It could be said that one of the many joys of parenthood is witnessing “firsts.” Mothers everywhere long to be able to witness their child turn over, crawl, walk, eat yucky peas, and blurt out, “Mommy.” My journey as a mom is a bit different. Many of Drake’s firsts have happened when I am not around.
Of course, many mothers may miss their child’s firsts. This could be due to the child being with another caregiver or being in daycare. The difference is this - usually when a child says their first word, the word will be repeated over and over. New words will be added in the days to come and the joy of hearing those new words wears off. Life goes on, kids develop, the routine and chaos of life takes hold. It can be easy to take those firsts for granted. One of the blessings of having a child with autism is that you learn to never take anything for granted.
Drake said his first word almost one year ago. “Hug.” Such a beautiful, magical, sweet word. I received this text from his therapist Melissa on the day he said it.
I was thrilled, ecstatic in fact.
Drake said this beautiful word again, in nursery at church, to someone who loves him dearly. This gentleman told Drake to give him a hug and out of the blue he uttered the word, “hug.”
I haven’t heard this word at all and it doesn’t bother me one bit. What matters to me is that he has the ability to say words. I believe with all my heart that Drake will talk one day. The road may be long and it will be a process, but I believe he will talk. In fact, I know he will talk because he constantly perseveres and triumphs over many hurdles.
A few months ago I pulled out a puzzle that Drake struggled with for many months in OT. Because his fine motor skills are sometimes weak, he needed lots of hand-over-hand help. He hated puzzles and would object any time I pulled one out. One day, out of the blue, he put each piece in perfectly. I was astonished. I was thankful. He persevered, and with encouragement mostly from his therapists, he learned to put the puzzle together!
Drake has accomplished so many firsts because of the due diligence and talent of his therapists. Here is a list of his accomplishments thus far:
- · I’m thankful that his therapist Melissa potty trained him in about 4 months. In my mind, she deserves a gold medal. Potty training is so difficult for some kids with autism. Besides forgetting to ask to go, Drake has mastered the potty. The kid even stays dry at night 90% of the time.
- · Drake has learned how to communicate effectively through signing. He now knows several signs and uses them to communicate most of his needs. His speech therapist, Quincey, is also teaching him how to use an AAC communication device.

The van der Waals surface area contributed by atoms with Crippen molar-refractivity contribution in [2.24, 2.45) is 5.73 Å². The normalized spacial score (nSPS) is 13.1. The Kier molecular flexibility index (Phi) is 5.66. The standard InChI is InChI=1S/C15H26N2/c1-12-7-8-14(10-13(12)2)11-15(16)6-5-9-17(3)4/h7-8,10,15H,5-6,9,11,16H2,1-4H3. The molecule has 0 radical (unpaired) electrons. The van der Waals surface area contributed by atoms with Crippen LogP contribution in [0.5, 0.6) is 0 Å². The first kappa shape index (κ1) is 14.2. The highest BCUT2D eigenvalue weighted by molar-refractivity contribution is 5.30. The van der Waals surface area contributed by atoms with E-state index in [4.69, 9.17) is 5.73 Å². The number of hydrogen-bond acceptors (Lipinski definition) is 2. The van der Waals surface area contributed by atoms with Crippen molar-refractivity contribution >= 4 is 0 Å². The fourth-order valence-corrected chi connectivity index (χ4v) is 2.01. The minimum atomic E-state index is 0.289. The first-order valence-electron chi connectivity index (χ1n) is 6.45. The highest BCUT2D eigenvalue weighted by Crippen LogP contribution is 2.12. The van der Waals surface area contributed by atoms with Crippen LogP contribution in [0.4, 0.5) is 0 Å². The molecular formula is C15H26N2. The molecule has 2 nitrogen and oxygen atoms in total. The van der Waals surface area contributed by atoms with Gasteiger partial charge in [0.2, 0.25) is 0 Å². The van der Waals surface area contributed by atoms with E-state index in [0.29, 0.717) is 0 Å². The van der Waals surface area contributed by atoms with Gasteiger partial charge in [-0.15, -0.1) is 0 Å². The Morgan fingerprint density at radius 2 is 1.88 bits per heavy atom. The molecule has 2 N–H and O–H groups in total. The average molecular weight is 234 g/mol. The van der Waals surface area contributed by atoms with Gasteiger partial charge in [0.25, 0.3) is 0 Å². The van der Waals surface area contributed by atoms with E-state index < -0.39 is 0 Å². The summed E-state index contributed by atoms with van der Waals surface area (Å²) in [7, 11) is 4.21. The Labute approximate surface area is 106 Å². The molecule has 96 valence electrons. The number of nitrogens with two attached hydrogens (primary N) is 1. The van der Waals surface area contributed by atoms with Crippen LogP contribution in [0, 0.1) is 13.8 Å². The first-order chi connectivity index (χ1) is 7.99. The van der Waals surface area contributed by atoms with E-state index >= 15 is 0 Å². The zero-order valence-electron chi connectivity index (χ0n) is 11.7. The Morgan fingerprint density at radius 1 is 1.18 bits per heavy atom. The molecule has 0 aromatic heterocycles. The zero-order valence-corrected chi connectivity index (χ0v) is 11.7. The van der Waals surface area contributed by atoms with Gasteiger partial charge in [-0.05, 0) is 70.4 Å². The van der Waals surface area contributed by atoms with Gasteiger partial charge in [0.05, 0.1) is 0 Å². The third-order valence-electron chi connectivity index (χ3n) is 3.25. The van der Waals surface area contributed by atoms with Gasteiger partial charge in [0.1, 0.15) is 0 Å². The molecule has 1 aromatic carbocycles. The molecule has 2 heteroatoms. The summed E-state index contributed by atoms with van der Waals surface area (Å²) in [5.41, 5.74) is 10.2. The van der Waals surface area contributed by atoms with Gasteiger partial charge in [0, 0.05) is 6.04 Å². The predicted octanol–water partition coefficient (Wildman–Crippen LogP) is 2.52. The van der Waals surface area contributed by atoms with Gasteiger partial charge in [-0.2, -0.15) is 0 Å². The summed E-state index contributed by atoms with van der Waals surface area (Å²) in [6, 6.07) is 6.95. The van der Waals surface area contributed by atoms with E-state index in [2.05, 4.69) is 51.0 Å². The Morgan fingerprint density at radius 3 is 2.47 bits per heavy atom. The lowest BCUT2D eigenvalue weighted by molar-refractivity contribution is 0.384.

- · Drake plays games at clinic with other kids several times a week. He takes turns, engages, and loves every minute. Because of this, he now likes to play games at home.
- · Drake has learned the importance of play and how to interact more appropriately with his peers. In the last few months I’ve noticed him trying to engage with other children far more than he ever has. All of these play skills have been taught and encouraged by his amazing therapy team.
- · Drake now enjoys having books read to him. I think one of the great joys of motherhood for me is being able to read a book to my child.
So you see, firsts for me are not all that important. What is important is Drake’s development and success. I trust Drake’s therapy team completely. They work so hard to help him learn and be successful. I don’t care if Drake utters 1,000 words to them before he says them to me. The end result is all that matters. I want Drake to continue to learn, develop, and feel comfortable in his own skin. It is because of these amazing therapists that he is gaining confidence and beginning to understand this complex world.
I don’t think there are enough words in the English language to thank the people who get to witness these firsts. And while, I know we are blessed with an amazing therapy team, there are some who have not been as lucky. Each first Drake’s therapist has with him gives him confidence and assurance to do it again. When we work on things at home and he succeeds he looks at me with a big smile on his face. That is learning at the best possible level. He is happy that he can accomplish things that were once difficult for him. I know Drake has a long road ahead of him. I know there will be difficult days but these amazing ladies have paved the way and given him so much confidence to be successful. I cannot imagine where we would be without their support, help, knowledge, and love.
Giving them Drake’s firsts is my pleasure.
|ABA Lead therapist Melissa|
ABA therapist Elizabeth
Not pictured: Quincey(Speech therapist), Kelly (BCBA), Lindsay(former lead ABA therapist), and Kate(former OT)
We love and appreciate you all!